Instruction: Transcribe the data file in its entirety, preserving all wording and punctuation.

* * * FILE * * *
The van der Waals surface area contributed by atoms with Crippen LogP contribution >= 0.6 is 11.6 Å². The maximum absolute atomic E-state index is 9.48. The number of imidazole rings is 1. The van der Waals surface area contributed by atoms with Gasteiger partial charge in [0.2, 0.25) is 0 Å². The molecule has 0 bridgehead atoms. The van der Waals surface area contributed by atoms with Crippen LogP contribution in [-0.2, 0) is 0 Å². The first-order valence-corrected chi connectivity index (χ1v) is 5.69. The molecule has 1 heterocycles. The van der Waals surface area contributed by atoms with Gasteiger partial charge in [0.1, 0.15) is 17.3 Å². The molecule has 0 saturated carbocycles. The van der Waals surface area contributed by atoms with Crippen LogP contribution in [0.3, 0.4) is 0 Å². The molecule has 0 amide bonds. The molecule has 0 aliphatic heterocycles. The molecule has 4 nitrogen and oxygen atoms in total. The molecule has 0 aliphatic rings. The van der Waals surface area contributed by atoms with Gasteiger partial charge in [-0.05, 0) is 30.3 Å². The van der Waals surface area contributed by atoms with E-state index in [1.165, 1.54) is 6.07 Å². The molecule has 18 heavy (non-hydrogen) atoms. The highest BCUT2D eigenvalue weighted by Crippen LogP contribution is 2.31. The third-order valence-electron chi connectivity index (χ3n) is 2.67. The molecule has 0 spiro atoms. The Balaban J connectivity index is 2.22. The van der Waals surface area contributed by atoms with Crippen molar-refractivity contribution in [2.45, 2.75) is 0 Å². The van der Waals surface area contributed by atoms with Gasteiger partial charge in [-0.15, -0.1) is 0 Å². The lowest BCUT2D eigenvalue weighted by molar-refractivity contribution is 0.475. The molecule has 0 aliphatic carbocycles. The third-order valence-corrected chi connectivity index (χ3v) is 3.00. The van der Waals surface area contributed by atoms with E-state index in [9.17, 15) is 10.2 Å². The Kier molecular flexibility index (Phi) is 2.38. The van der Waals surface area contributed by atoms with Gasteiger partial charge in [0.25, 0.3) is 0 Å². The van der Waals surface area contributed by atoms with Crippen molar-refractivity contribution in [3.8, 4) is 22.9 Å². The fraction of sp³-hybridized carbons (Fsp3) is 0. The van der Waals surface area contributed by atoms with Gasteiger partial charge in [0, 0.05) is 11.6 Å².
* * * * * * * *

The van der Waals surface area contributed by atoms with Crippen LogP contribution >= 0.6 is 11.6 Å². The maximum absolute atomic E-state index is 9.48. The number of imidazole rings is 1. The van der Waals surface area contributed by atoms with Gasteiger partial charge in [0.2, 0.25) is 0 Å². The molecule has 0 bridgehead atoms. The van der Waals surface area contributed by atoms with Crippen LogP contribution in [-0.2, 0) is 0 Å². The first-order valence-corrected chi connectivity index (χ1v) is 5.69. The molecule has 1 heterocycles. The van der Waals surface area contributed by atoms with Gasteiger partial charge in [0.1, 0.15) is 17.3 Å². The molecule has 0 saturated carbocycles. The van der Waals surface area contributed by atoms with Crippen LogP contribution in [0.3, 0.4) is 0 Å². The molecule has 0 amide bonds. The molecule has 0 aliphatic heterocycles. The molecule has 4 nitrogen and oxygen atoms in total. The molecule has 0 aliphatic rings. The van der Waals surface area contributed by atoms with Gasteiger partial charge in [-0.05, 0) is 30.3 Å². The van der Waals surface area contributed by atoms with E-state index in [1.165, 1.54) is 6.07 Å². The molecule has 18 heavy (non-hydrogen) atoms. The highest BCUT2D eigenvalue weighted by Crippen LogP contribution is 2.31. The third-order valence-electron chi connectivity index (χ3n) is 2.67. The molecule has 0 spiro atoms. The Balaban J connectivity index is 2.22. The van der Waals surface area contributed by atoms with Crippen molar-refractivity contribution in [2.45, 2.75) is 0 Å². The van der Waals surface area contributed by atoms with Gasteiger partial charge in [-0.15, -0.1) is 0 Å². The lowest BCUT2D eigenvalue weighted by molar-refractivity contribution is 0.475. The molecule has 0 aliphatic carbocycles. The third-order valence-corrected chi connectivity index (χ3v) is 3.00. The van der Waals surface area contributed by atoms with E-state index in [9.17, 15) is 10.2 Å². The Kier molecular flexibility index (Phi) is 2.38. The van der Waals surface area contributed by atoms with Gasteiger partial charge in [0.25, 0.3) is 0 Å². The van der Waals surface area contributed by atoms with Crippen molar-refractivity contribution in [3.8, 4) is 22.9 Å². The fraction of sp³-hybridized carbons (Fsp3) is 0. The van der Waals surface area contributed by atoms with Gasteiger partial charge in [0, 0.05) is 11.6 Å².